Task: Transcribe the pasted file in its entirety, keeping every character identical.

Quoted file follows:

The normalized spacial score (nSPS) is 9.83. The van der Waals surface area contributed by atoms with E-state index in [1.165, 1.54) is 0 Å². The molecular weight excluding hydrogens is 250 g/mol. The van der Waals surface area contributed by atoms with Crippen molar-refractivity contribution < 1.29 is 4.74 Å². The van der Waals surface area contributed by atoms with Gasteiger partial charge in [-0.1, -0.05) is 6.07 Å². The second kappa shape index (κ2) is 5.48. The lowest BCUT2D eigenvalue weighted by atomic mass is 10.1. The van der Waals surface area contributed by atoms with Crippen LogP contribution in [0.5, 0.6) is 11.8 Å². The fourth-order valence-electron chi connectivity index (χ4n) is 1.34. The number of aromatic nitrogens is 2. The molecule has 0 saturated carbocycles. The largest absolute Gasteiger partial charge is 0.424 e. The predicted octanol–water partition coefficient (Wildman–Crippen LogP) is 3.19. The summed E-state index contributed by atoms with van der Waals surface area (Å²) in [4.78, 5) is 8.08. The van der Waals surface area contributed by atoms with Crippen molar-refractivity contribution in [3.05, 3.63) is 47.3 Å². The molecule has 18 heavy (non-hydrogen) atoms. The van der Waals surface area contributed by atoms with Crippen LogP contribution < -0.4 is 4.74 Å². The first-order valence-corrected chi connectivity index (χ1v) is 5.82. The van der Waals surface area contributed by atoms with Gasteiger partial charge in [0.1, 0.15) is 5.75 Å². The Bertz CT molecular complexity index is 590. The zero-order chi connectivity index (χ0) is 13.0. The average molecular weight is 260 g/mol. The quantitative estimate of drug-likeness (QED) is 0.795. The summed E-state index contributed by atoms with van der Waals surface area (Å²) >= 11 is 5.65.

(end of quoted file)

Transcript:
The normalized spacial score (nSPS) is 9.83. The van der Waals surface area contributed by atoms with E-state index in [1.165, 1.54) is 0 Å². The molecular weight excluding hydrogens is 250 g/mol. The van der Waals surface area contributed by atoms with Crippen molar-refractivity contribution < 1.29 is 4.74 Å². The van der Waals surface area contributed by atoms with Gasteiger partial charge in [-0.1, -0.05) is 6.07 Å². The second kappa shape index (κ2) is 5.48. The lowest BCUT2D eigenvalue weighted by atomic mass is 10.1. The van der Waals surface area contributed by atoms with Crippen LogP contribution in [0.5, 0.6) is 11.8 Å². The fourth-order valence-electron chi connectivity index (χ4n) is 1.34. The number of aromatic nitrogens is 2. The molecule has 0 saturated carbocycles. The largest absolute Gasteiger partial charge is 0.424 e. The predicted octanol–water partition coefficient (Wildman–Crippen LogP) is 3.19. The summed E-state index contributed by atoms with van der Waals surface area (Å²) in [4.78, 5) is 8.08. The van der Waals surface area contributed by atoms with Crippen molar-refractivity contribution in [3.05, 3.63) is 47.3 Å². The molecule has 18 heavy (non-hydrogen) atoms. The van der Waals surface area contributed by atoms with Crippen LogP contribution < -0.4 is 4.74 Å². The first-order valence-corrected chi connectivity index (χ1v) is 5.82. The van der Waals surface area contributed by atoms with Gasteiger partial charge in [0.1, 0.15) is 5.75 Å². The Bertz CT molecular complexity index is 590. The zero-order chi connectivity index (χ0) is 13.0. The average molecular weight is 260 g/mol. The quantitative estimate of drug-likeness (QED) is 0.795. The summed E-state index contributed by atoms with van der Waals surface area (Å²) >= 11 is 5.65.